As Benjamin Franklin once wrote, “The doorstep to the temple of wisdom is a knowledge of our own ignorance.” As an individual, recognizing our own ignorance is not an impossible task, however, recognizing the ignorance of society and our systems is much more difficult. How can we know if the next drug is safe, when the same system and people approved “fen-phen”? How do we know if ballistic evidence is reliable when bullet casing evidence has been disproven? How do we know there’s a hole in the ozone layer, and whether or not that’s important, and what the cause or cure for it is?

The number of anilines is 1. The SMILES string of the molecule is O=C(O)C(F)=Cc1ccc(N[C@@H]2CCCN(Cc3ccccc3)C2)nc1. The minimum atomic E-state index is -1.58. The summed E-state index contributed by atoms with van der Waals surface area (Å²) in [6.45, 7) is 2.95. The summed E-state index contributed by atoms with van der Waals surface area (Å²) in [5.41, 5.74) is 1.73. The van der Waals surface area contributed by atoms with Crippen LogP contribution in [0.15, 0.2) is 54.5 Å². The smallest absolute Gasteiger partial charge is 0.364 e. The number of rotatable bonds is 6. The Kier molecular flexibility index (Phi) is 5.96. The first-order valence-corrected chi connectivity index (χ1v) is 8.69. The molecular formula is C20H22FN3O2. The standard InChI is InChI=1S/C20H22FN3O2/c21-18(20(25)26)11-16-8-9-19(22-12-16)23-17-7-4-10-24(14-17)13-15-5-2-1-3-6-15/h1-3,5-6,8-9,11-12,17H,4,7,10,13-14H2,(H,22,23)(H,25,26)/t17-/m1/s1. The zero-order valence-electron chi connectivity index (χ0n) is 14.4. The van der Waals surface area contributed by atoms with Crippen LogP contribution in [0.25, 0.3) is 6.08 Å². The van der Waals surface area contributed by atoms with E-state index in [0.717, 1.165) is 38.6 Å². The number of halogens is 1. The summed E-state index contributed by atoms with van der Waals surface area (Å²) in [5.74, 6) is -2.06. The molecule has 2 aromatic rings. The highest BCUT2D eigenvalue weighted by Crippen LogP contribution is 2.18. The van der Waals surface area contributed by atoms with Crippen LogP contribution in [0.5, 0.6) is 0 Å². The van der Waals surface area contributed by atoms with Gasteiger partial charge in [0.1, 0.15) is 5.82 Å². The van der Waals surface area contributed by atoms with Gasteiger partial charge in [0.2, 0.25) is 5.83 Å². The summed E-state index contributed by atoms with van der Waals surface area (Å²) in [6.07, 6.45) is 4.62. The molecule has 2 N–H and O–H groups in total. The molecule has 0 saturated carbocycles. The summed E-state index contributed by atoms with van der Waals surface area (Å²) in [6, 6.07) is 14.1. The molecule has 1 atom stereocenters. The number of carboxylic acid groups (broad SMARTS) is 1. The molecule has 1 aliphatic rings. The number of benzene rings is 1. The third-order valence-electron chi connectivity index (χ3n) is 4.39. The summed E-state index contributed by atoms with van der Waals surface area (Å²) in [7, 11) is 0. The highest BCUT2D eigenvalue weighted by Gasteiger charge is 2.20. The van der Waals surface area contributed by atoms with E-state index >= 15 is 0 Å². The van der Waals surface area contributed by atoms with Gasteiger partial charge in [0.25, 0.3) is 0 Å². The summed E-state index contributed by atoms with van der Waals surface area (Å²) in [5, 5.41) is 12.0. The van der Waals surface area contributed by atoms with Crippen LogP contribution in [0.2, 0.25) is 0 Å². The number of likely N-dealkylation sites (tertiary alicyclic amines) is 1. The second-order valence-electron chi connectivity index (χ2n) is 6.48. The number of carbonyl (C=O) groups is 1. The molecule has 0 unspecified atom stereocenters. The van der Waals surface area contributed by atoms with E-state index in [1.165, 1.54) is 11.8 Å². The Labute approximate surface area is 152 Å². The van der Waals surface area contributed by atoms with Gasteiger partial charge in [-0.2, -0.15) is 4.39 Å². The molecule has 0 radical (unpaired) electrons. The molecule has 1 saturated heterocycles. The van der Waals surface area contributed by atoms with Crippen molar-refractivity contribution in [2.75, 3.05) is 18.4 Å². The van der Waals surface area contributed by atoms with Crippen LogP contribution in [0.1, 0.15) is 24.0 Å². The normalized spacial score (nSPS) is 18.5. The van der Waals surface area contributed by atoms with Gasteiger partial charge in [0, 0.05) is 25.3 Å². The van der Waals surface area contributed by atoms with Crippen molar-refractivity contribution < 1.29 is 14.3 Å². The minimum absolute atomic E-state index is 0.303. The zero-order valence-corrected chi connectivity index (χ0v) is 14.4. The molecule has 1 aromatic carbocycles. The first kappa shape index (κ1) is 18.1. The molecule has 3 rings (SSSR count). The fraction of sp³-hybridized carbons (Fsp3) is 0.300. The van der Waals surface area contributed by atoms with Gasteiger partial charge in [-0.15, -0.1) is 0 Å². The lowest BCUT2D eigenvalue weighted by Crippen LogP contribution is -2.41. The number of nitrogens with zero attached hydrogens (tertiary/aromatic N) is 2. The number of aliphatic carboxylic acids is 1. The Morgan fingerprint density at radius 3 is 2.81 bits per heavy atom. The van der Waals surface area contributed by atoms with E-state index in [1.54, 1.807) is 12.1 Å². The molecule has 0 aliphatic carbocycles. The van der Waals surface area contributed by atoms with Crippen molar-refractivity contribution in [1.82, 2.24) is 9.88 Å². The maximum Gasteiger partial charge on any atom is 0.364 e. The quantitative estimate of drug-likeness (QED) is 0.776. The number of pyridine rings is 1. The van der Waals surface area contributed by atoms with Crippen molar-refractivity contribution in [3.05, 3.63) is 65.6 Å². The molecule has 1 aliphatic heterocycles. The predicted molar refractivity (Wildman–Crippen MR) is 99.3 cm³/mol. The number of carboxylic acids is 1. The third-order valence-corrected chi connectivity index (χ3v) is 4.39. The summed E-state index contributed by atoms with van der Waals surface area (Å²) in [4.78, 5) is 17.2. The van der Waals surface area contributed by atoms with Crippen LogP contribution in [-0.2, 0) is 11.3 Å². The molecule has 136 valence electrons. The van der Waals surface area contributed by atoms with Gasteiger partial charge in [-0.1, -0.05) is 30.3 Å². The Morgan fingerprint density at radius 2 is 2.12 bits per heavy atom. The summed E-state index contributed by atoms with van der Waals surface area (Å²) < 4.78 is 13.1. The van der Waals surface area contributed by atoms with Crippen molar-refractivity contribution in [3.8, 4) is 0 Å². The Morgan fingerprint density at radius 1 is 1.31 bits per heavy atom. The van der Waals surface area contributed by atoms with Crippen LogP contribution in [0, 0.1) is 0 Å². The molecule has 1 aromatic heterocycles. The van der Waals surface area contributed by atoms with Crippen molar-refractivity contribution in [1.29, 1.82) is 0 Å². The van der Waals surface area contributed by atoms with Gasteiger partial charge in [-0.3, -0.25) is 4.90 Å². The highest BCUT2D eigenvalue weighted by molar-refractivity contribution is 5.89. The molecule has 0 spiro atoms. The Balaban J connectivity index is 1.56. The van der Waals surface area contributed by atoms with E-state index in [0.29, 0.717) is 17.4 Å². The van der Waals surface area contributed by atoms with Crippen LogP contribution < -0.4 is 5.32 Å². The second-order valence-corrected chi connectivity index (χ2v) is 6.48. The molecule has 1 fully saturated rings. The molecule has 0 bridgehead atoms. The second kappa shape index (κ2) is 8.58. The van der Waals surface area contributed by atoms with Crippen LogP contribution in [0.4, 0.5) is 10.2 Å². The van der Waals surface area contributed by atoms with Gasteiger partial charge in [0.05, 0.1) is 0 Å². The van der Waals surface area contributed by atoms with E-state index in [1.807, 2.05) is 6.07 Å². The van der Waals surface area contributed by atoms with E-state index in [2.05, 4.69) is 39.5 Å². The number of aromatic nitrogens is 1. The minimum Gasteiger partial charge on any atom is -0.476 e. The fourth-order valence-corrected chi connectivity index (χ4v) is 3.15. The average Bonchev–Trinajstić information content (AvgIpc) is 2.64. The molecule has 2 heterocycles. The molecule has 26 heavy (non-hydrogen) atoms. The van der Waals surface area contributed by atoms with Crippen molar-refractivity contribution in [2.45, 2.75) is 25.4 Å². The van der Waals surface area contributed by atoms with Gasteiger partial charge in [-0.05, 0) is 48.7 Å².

In my own life, I’ve had to be comfortable with answering many of these these questions with “I don’t know”, or “I choose to believe…” Very few things in life can I claim to know for absolute certain.  My hope is that we can remove the stigma that seems to be associated with admitting that we don’t have all the answers. I hope we’ll use this realization of possible ignorance to fill the gaps.. to dig in and research a bit more, or to at least admit that we don’t really know for sure and that we’re  choosing to believe something that we can’t necessarily prove. I think that when we do this, we’ll have a better social discussion, we’ll respect other people more, and we’ll continue to learn more about ourselves, those around us, and the world we all live in.